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DICKINSON, N.D. — Western Edge hunters will soon be hitting the grasslands for North Dakota's 2018 pronghorn season, as the state Game and Fish Department allocates 1,075 licenses. Pronghorn hunting has been an on-again, off-again, affair in North Dakota as a series of debilitating winters devastated the pronghorn population in the early half of the decade, halting hunting of the popular game. Last year, five units were prohibited hunting areas, making those prime hunting locations this year, according to avid hunters.
DICKINSON, N.D.—Firefighters battled in triple-digit heat for four hours against a fire that completely consumed a Dickinson condominium complex Sunday, Aug. 12. Fire Chief Robert Sivak said the cause of the fire on the 600 block of West 29th Street is still under investigation. Fire officials confirmed that no one was injured but the fire left condo residents homeless,
BISMARCK—In an extensive report, the Office of the State Auditor recently expressed concerns with the North Dakota Department of Veterans Affairs' handling of the veteran aid loan, hardship assistance grant, impact grant and highly rural transportation grant programs. The report stems from a performance audit conducted on the NDDVA beginning in October 2017 and concluding on March 28, 2018. The effort was headed by Rep. Chet Pollert, R-Carrington, and the Legislative Audit and Fiscal Review Committee.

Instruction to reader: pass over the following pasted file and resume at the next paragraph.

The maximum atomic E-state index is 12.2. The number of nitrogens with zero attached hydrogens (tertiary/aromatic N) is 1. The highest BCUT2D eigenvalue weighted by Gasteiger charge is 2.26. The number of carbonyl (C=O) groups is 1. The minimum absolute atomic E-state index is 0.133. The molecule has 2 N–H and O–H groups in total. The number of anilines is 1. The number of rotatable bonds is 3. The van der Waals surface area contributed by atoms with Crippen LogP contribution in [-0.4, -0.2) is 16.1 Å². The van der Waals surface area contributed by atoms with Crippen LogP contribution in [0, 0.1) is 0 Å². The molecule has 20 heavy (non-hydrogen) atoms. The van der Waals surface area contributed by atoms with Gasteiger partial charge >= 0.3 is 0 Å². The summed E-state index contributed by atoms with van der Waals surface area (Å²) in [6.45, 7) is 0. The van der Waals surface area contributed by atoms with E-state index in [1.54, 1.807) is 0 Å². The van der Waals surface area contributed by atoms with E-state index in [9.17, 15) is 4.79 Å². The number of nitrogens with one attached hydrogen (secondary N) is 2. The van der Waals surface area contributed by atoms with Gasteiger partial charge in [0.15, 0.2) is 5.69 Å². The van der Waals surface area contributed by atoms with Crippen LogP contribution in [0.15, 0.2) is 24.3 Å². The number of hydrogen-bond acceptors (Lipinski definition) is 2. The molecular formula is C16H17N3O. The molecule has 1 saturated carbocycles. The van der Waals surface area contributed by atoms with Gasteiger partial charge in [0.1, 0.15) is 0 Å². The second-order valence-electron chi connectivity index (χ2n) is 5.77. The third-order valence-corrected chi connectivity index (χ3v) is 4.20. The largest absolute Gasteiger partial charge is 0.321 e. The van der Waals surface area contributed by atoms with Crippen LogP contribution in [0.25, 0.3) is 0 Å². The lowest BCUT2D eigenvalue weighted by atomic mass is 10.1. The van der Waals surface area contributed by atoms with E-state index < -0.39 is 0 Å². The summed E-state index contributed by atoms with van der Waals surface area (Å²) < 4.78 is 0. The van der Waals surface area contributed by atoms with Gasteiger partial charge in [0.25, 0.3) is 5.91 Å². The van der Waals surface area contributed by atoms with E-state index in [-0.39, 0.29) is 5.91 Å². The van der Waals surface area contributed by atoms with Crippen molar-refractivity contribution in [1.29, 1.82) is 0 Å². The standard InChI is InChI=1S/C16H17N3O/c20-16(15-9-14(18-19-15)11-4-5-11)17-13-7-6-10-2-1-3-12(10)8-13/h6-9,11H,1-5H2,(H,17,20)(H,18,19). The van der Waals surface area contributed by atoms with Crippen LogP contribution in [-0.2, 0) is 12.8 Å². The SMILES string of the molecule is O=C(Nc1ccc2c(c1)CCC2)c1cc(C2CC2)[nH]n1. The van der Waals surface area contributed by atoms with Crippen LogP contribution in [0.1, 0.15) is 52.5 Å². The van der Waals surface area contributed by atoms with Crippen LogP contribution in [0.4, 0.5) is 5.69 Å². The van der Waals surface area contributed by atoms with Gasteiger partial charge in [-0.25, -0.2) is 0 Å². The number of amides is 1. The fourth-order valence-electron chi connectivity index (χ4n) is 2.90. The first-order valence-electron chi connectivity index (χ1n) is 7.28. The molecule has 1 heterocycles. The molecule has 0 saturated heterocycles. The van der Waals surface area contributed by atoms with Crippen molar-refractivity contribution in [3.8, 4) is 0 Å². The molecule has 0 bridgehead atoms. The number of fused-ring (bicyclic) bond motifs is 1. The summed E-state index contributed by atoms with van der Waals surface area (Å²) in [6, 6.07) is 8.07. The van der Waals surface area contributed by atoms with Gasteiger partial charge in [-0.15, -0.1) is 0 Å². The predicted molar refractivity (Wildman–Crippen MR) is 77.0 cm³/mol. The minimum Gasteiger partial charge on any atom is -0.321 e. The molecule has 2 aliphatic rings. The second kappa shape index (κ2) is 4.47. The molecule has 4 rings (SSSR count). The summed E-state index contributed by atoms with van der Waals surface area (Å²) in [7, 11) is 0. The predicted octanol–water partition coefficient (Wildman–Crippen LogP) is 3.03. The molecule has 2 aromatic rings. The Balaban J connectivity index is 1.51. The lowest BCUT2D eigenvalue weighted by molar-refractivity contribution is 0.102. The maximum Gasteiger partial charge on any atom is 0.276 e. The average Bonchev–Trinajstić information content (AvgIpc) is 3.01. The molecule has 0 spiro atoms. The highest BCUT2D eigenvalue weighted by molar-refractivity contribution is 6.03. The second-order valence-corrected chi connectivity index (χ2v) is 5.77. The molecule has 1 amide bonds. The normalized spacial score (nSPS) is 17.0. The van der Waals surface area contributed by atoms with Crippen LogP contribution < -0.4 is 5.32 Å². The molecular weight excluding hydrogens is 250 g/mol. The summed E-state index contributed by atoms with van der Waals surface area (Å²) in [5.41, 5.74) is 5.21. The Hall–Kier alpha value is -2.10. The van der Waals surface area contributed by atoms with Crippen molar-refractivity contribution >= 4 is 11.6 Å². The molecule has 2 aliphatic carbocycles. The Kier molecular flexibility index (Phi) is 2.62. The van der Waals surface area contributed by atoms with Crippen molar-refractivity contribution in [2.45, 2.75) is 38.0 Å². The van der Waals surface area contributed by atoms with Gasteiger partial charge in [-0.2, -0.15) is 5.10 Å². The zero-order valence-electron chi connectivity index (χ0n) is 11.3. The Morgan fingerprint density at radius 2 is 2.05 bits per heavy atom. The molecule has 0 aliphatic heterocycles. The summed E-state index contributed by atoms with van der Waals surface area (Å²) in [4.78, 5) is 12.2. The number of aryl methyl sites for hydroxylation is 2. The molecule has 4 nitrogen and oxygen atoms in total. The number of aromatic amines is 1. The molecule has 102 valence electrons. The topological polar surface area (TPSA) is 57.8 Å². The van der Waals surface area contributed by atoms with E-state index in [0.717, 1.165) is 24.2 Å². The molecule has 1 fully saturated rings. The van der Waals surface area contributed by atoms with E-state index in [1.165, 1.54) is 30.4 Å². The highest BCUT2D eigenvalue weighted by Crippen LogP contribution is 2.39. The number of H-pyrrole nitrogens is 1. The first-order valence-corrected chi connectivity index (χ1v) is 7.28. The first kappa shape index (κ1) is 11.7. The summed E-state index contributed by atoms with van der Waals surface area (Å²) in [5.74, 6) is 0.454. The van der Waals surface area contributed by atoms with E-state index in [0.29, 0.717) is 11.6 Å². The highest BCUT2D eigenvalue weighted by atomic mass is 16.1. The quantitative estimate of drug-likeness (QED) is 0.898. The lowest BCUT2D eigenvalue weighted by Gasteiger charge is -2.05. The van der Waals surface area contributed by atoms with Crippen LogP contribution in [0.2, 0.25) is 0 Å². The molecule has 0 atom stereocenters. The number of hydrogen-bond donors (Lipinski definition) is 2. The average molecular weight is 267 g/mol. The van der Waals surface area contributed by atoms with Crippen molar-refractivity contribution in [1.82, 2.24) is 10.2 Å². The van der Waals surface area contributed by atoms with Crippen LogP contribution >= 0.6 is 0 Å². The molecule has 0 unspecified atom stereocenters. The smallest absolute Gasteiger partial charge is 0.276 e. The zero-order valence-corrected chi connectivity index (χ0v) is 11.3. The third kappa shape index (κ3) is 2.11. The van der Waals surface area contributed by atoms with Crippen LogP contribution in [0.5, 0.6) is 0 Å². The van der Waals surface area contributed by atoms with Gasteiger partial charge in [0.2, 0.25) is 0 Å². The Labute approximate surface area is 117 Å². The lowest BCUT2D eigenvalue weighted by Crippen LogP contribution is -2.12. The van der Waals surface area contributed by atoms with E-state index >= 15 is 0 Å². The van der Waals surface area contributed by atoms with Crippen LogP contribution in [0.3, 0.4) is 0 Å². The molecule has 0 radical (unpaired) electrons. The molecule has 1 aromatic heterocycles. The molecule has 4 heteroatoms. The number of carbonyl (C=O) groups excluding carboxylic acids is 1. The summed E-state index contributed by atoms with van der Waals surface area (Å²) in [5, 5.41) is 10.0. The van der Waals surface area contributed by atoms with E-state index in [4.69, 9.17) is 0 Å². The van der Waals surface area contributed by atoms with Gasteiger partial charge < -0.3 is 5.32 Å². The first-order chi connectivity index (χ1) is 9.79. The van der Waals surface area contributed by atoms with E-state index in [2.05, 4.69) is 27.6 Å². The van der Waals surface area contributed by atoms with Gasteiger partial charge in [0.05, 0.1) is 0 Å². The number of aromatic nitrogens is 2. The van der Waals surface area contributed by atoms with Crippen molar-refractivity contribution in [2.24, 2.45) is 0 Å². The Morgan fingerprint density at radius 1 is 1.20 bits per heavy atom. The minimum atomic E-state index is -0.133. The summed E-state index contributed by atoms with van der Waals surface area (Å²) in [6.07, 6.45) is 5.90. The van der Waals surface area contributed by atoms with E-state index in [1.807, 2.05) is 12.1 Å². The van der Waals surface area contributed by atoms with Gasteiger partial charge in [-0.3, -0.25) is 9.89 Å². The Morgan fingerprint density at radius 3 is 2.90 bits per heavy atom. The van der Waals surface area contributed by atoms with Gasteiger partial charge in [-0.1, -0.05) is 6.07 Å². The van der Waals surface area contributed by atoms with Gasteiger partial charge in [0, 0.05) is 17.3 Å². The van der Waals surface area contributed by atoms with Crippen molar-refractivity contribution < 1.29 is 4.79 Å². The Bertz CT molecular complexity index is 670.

Embraced by the Lakota Sioux, the turtle symbolizes the virtues of patience, loyalty, determination and steadfastness — and for the runners participating in the upcoming Maah Daah Hey Trail run on July 28, those virtues will be a prerequisite. The trail run, hosted by LAND and Save the MDH, offers something for runners of all levels from novice first-timers to the seasoned ultra-runners with races of varying lengths beginning at 3.1 to 106 miles.
DICKINSON, N.D.—In the wake of one of the deadliest school shootings in U.S. history—which claimed the lives of 26 people at the Sandy Hook Elementary in Newtown, Conn., in 2012—the American College of Surgeons began an extensive study on how to improve survivability in similar situations moving forward.
When Senior Officer Hunter Easterling, of the Dickinson Police Department, and his partner responded to the call of an intoxicated man sleeping in the alley behind a business, he never anticipated the situation would turn deadly. As Easterling spoke with the intoxicated man, he noticed a white pickup approaching down the alley. "Sir, stay in your vehicle." Easterling ordered as the unidentified man exited the pickup truck and approached the scene.